In Wisconsin, opponents of Democratic challenger Russ Feingold, a Jewish former senator who’s trying to get his seat back, are trying to use his support for the deal against him, even though he wasn’t in office at the time.
Incumbent Ron Johnson is a fierce opponent of the nuclear agreement; Feingold supports it.
“Russ Feingold: wrong on national security,” a Republican TV ad intones after mentioning several of President Obama’s foreign policy failings, including the Iran deal.
Yet polls suggest that Feingold’s support for the deal has not dented support for him; he enjoys a small lead over his Republican rival in a battle that could determine the future control of the Senate. He has also received some big money. thanks, in part, to his position on Iran. JStreetPAC has endorsed Feingold and raised $250,000 for his campaign.
J Street is also raising money for Catherine Cortez Masto, who’s running for Senate from Nevada. The National Republican Senatorial Committee is running ads criticizing her for supporting the agreement. Yet she received a campaign contribution from AIPAC board member Norman Brownstein, despite her position.
In a congressional race in Illinois 10th district, however, it was a critic of the Iran deal who emerged successful despite his rival’s effort to play up her support for the agreement.
Brad Schneider, a former congressman who lost his seat and now is seeking to regain it, paid a heavy political price for speaking out against the nuclear deal. He lost the endorsement of powerful Illinois senator Dick Durbin who chose to support Schneider’s rival Nancy Rotering, a backer of the deal. Another Illinois political heavyweight, Abner Mikva, who passed away this week, wrote an open letter to Schneider expressing his disappointment with the candidate’s opposition to the Iran deal.
But these endorsements did little to help Rotering, who lost the primary to Schneider by a 7 point margin.
The Iran deal, however, could become more important once primary season turns into the general election.
”The nuclear Iran deal remains a pox on incumbent Democrats’ house with the electorate as a whole, but especially in the pro-Israel Jewish community,” said Mark McNulty, spokesman for the Republican Jewish Coalition. The group, he said, “will continue to do what it takes to highlight the extreme mistake of supporting this deal in any way that we believe will make a difference.”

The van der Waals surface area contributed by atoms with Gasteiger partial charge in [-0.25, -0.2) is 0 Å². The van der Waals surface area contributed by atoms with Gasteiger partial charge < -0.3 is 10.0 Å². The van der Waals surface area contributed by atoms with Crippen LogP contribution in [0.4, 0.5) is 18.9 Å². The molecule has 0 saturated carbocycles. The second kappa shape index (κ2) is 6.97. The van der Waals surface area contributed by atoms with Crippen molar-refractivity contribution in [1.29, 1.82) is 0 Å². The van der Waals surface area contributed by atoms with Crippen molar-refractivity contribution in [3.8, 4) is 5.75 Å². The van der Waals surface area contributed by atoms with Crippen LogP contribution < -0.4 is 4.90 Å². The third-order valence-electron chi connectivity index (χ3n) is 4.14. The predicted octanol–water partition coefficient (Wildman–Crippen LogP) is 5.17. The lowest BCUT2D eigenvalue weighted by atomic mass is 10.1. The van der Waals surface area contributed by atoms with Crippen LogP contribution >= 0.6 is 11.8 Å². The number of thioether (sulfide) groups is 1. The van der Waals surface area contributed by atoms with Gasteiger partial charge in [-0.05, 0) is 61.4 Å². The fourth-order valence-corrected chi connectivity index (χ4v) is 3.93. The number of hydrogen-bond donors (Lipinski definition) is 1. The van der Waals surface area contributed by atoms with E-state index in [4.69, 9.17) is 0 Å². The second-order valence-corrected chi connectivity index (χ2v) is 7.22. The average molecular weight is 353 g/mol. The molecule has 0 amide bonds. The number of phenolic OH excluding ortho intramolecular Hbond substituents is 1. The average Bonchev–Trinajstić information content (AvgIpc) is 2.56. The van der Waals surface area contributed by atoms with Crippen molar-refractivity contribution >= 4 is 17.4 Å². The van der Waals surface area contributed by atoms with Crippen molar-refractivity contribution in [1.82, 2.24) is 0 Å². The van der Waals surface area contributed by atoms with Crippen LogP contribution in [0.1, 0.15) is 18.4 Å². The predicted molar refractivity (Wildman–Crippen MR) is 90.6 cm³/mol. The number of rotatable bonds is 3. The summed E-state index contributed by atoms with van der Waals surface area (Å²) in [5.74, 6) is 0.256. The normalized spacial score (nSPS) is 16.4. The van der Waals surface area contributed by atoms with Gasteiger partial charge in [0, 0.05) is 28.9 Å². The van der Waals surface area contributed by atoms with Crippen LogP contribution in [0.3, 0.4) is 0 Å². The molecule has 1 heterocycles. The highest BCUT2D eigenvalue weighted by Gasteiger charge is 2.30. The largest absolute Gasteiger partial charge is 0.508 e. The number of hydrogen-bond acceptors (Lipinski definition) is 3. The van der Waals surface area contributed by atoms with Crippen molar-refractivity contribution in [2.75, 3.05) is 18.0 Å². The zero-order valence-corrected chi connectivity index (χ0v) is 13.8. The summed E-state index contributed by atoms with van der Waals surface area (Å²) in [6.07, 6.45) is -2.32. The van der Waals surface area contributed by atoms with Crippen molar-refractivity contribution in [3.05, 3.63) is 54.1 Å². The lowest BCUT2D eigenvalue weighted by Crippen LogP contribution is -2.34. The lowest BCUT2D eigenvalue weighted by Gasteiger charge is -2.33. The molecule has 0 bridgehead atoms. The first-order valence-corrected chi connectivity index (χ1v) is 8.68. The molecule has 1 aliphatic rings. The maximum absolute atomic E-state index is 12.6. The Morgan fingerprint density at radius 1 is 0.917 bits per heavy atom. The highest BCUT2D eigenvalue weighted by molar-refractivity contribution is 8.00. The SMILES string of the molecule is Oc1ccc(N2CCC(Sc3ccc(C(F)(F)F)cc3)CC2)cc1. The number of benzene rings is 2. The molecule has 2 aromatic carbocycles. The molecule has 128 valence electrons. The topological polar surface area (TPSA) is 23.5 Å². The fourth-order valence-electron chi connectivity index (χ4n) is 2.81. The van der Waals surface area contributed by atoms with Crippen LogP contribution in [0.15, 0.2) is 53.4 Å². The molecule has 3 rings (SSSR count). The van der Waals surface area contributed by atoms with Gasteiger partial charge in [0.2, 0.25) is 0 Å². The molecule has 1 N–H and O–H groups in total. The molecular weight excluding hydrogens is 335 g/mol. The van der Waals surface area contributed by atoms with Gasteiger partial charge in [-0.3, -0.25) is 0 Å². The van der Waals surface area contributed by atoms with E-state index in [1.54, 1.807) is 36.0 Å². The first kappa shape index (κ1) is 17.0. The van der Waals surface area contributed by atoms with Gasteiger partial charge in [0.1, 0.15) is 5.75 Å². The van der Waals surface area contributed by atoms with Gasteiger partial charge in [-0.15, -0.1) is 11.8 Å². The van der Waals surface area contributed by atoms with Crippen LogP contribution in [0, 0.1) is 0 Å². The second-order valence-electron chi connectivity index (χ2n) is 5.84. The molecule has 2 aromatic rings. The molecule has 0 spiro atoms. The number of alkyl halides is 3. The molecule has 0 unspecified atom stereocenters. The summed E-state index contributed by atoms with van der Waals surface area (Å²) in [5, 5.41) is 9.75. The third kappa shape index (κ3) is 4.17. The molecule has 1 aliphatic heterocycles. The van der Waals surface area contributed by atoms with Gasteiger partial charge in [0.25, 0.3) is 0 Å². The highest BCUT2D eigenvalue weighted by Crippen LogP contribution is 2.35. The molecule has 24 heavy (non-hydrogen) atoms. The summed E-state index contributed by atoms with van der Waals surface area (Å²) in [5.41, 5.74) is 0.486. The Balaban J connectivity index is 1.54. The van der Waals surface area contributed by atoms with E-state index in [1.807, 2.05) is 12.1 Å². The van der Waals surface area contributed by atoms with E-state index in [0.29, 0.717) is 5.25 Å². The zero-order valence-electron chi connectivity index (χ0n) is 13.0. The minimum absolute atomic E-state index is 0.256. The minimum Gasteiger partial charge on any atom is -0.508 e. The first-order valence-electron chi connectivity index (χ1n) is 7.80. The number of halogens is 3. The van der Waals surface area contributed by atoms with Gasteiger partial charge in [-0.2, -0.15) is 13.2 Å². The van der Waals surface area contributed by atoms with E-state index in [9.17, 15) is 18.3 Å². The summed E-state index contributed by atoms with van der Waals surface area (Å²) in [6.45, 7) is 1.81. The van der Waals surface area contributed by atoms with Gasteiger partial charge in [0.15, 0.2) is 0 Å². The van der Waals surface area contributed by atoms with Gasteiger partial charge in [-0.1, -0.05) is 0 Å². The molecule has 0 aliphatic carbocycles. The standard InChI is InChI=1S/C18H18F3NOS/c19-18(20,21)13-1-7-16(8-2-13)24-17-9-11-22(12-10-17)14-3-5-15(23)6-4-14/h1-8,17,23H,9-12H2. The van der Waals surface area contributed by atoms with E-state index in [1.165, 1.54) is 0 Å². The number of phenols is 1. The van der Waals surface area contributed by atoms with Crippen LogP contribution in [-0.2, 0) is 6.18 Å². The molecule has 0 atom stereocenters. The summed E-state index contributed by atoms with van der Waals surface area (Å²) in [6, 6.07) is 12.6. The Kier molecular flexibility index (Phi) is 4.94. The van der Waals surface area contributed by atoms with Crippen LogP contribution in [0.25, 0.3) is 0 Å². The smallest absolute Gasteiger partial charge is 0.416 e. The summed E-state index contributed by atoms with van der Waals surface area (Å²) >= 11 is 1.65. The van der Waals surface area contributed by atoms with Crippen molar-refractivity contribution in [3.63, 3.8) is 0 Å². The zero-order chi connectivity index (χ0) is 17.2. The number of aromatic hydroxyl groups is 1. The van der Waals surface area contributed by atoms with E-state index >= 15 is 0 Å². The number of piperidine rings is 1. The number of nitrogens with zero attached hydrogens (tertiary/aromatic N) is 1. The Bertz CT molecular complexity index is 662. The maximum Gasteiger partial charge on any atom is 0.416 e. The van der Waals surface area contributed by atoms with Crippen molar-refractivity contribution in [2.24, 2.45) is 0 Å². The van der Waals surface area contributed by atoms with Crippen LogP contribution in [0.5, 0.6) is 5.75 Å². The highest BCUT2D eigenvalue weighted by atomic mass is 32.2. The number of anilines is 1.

New Hampshire governor Maggie Hassan, who is running as a Democrat for Senate, has already been criticized by supporters of Republican incumbent Kelly Ayotte who opposed the deal. It is also shaping up as a campaign issue in Illinois’s tight Senate race, where incumbent Republican Mark Kirk, one of the strongest opponents of the deal, is facing Democrat Tammy Duckworth, who backed the agreement.
And even if AIPAC couldn’t make examples of any politicians who supported the Iran deal, the lobby still has real power. It has a network of powerful board members, and major donors who maintain close ties with elected officials. Most politicians still turn to them first with questions about Israel, and many pro-Israel donors still try to gauge who’s in favor at AIPAC before they write a check. AIPAC has extensive ties on Capitol Hill and inside every administration.
Nathan Guttman staff writer, is the Forward’s Washington bureau chief. He joined the staff in 2006 after serving for five years as Washington correspondent for the Israeli dailies Ha’aretz and The Jerusalem Post. In Israel, he was the features editor for Ha’aretz and chief editor of Channel 1 TV evening news. He was born in Canada and grew up in Israel. He is a graduate of the Hebrew University of Jerusalem. Contact Nathan at email@example.com, or follow him on Twitter @nathanguttman